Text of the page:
- Daffodils (Narcissus): Being taller bulb plants, daffodils often bloom a bit later than the preceding examples, although miniature varieties are available that may bloom earlier. The favorite daffodils of many gardeners are those with yellow flowers and those delightful, signature trumpets.
05 of 06
- Lenten rose (Helleborus orientalis): Like the taller kinds of daffodils (and tulips), Lenten rose's height (18 to 24 inches tall) makes it more noticeable from a distance than the shorter spring flowers such as snowdrops. Despite its name, this plant is not a rose at all, but a hellebore.
- Pasque flower (Pulsatilla vulgaris): Just as Lenten rose may bloom in early spring, around the time of the Christian season of Lent, "Pasque flower" is so named because it blooms around Eastertime in some locales (Pasque being the Old French word for "Easter"). And its lavender flowers are very much in keeping with the decorations for the Easter holiday season.
- Adonis (Adonis amurensis): This herbaceous perennial for zones 3 to 7 will compete with bulb plants such as snowdrops and crocus for "earliest flower" status in your yard. The flower is yellow and the leaves fern-like, but the plant does go dormant in summer, so have some annuals ready to insert around it to cover the hole it leaves in your garden design. Adonis grows in clumps and becomes 1 foot tall (with a greater spread). The flowers are 1 to 2 inches across. Grow Adonis in full sun to partial shade (performance is usually superior in full sun) and in a rich, moist, but well-drained soil.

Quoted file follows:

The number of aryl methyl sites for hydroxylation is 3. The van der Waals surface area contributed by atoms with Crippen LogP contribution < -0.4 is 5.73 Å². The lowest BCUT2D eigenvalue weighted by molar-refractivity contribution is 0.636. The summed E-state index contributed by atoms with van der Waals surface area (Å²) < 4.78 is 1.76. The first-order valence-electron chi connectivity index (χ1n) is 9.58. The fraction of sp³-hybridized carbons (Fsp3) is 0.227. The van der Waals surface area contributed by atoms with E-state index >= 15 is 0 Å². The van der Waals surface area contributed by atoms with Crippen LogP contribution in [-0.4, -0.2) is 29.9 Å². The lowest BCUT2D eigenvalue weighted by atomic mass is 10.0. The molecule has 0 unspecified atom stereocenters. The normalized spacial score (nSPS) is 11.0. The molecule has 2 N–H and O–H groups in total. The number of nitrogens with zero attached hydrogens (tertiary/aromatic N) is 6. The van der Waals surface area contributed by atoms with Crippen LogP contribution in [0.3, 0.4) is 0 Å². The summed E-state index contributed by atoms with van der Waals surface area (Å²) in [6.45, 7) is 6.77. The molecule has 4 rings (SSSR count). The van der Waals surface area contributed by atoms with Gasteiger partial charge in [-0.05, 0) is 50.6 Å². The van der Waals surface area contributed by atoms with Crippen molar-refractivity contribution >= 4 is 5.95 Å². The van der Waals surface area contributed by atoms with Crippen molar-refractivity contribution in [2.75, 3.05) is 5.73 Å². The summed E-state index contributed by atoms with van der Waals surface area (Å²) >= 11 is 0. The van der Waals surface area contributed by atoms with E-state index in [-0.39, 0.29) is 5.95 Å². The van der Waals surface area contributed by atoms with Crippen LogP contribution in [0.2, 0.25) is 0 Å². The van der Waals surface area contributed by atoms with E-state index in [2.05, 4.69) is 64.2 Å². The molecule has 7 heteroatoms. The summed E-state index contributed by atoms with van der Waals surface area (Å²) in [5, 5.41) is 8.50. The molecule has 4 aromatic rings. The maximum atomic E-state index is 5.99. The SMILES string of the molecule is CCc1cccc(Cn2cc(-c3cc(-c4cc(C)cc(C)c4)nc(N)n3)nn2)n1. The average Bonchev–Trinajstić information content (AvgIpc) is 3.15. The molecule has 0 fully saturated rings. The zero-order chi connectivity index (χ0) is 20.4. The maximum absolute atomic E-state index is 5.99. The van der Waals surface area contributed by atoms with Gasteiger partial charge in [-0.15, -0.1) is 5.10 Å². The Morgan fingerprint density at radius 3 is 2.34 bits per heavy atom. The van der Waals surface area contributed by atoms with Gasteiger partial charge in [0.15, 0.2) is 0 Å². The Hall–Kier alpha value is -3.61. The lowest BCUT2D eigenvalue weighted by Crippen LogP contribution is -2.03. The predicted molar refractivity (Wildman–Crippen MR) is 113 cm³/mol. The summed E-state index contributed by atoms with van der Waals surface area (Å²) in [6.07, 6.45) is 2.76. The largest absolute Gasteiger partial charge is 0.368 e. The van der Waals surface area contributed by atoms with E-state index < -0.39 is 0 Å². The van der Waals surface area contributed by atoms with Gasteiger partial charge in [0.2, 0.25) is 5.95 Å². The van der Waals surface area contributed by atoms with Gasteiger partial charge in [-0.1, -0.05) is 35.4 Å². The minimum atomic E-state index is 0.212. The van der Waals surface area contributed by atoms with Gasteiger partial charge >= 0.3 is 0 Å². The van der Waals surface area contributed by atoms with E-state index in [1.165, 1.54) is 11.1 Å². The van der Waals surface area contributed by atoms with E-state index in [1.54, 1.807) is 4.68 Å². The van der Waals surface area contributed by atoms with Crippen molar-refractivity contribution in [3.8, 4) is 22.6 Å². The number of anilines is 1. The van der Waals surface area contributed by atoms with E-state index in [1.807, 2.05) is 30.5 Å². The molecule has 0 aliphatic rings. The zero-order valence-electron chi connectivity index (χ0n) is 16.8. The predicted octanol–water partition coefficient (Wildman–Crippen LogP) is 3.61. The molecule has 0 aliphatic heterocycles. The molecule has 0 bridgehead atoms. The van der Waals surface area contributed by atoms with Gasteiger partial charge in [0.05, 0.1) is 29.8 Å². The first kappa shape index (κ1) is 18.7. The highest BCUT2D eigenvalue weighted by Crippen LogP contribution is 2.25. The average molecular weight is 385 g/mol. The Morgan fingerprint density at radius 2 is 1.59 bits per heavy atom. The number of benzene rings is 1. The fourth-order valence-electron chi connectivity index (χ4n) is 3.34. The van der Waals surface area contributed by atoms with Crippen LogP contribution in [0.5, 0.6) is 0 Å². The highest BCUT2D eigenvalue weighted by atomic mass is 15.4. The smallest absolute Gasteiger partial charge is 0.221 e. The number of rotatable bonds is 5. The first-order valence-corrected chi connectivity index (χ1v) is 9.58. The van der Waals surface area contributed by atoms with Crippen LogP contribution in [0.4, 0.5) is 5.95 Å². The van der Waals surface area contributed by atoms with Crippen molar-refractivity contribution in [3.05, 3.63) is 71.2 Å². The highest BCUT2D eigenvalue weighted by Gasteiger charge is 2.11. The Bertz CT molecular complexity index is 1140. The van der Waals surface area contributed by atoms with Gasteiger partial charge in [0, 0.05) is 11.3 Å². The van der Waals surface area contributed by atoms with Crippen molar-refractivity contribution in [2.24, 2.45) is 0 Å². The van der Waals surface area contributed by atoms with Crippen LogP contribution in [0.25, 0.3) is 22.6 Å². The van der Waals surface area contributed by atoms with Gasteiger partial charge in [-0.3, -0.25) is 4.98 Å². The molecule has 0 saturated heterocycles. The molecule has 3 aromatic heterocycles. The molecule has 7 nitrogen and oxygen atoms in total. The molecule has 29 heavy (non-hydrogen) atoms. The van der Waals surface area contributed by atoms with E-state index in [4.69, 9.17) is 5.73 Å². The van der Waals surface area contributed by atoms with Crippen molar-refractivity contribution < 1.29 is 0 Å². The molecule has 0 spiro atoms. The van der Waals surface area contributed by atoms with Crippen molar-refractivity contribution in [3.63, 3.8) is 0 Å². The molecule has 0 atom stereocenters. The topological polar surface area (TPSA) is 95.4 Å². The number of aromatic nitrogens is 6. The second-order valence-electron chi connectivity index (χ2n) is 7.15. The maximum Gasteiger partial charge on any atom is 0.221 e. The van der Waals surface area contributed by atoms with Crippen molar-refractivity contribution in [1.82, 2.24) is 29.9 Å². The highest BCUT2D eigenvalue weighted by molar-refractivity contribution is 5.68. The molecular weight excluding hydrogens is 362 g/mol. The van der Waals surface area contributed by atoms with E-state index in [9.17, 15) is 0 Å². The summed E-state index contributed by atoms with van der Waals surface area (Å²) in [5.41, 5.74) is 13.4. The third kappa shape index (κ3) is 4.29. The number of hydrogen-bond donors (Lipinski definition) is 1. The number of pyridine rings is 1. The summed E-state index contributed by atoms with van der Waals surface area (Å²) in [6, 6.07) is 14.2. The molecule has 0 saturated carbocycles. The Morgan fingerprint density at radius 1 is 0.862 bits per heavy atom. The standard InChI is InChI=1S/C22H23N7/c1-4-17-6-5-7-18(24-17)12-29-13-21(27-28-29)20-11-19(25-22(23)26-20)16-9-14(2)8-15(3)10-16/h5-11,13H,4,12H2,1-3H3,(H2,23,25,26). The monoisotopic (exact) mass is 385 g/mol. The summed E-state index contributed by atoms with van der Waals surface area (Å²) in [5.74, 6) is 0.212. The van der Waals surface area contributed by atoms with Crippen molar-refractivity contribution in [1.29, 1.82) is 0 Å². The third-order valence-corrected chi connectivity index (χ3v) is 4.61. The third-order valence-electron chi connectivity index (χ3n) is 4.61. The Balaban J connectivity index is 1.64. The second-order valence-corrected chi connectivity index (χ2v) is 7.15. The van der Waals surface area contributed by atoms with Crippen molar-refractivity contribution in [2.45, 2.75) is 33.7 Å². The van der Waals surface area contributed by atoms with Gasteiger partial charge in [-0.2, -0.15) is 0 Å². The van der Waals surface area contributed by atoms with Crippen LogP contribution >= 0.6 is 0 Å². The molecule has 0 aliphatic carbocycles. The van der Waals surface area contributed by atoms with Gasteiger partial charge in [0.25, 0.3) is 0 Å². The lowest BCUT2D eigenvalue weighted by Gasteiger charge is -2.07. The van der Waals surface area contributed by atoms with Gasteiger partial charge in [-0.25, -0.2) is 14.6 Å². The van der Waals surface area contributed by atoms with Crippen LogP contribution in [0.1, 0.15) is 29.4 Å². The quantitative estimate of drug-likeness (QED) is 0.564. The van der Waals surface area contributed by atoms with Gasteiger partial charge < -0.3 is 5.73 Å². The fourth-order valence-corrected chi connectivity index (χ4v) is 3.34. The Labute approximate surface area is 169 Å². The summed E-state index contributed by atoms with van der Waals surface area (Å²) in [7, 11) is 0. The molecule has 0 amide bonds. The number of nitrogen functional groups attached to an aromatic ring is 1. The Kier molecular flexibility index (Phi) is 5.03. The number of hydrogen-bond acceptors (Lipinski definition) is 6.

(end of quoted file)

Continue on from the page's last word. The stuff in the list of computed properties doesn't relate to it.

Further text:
06 of 06
Shrubs and Trees
- Pussy willow (Salix discolor): Pussy willow shrubs often display their fuzzy catkins while winter is still firmly entrenched. Often thought of as wild shrubs, you can also grow pussy willows in the landscape. You may not think of the catkins of the pussy willow as spring "flowers," but this cheerful classic belongs on any list of early-season favorites.
- Witch hazel (Hamamelis x intermedia): Witch hazel flowers before just about any other bushes, not counting Erica x darleyensis, or "winter heath," which blossoms in November and retains flowers right through winter and into May. It is a more honest harbinger of spring than the pussy willow, blooming at the very tail end of winter or at the very beginning of spring.
- Forsythia: This bush with yellow flowers is one of the most popular flowering shrubs. When those cheerful yellow spring flowers grace the arching branches of forsythia, we know winter has finally retired for another year.
- Flowering quince (Chaenomeles speciosa): Possible flower colors are red, orange, white, and pink. Flowering quinces in red or orange pair well with forsythia and are the most common. Some disparage flowering quince for offering no value outside of the short spring blooming period, but the same could be said of forsythia and many other cherished plants.
- Magnolia trees: Magnolias are among the earliest flowering trees each year to produce their spring flowers. Star magnolia (Magnolia stellata) stays shorter (15 to 20 feet tall) than saucer magnolia (Magnolia x soulangiana; 20 to 25 feet in height) and blooms the earliest. Star magnolia has white flowers, unlike the saucer kind and Jane magnolia (Magnolia 'Jane'), both of which bloom in pink.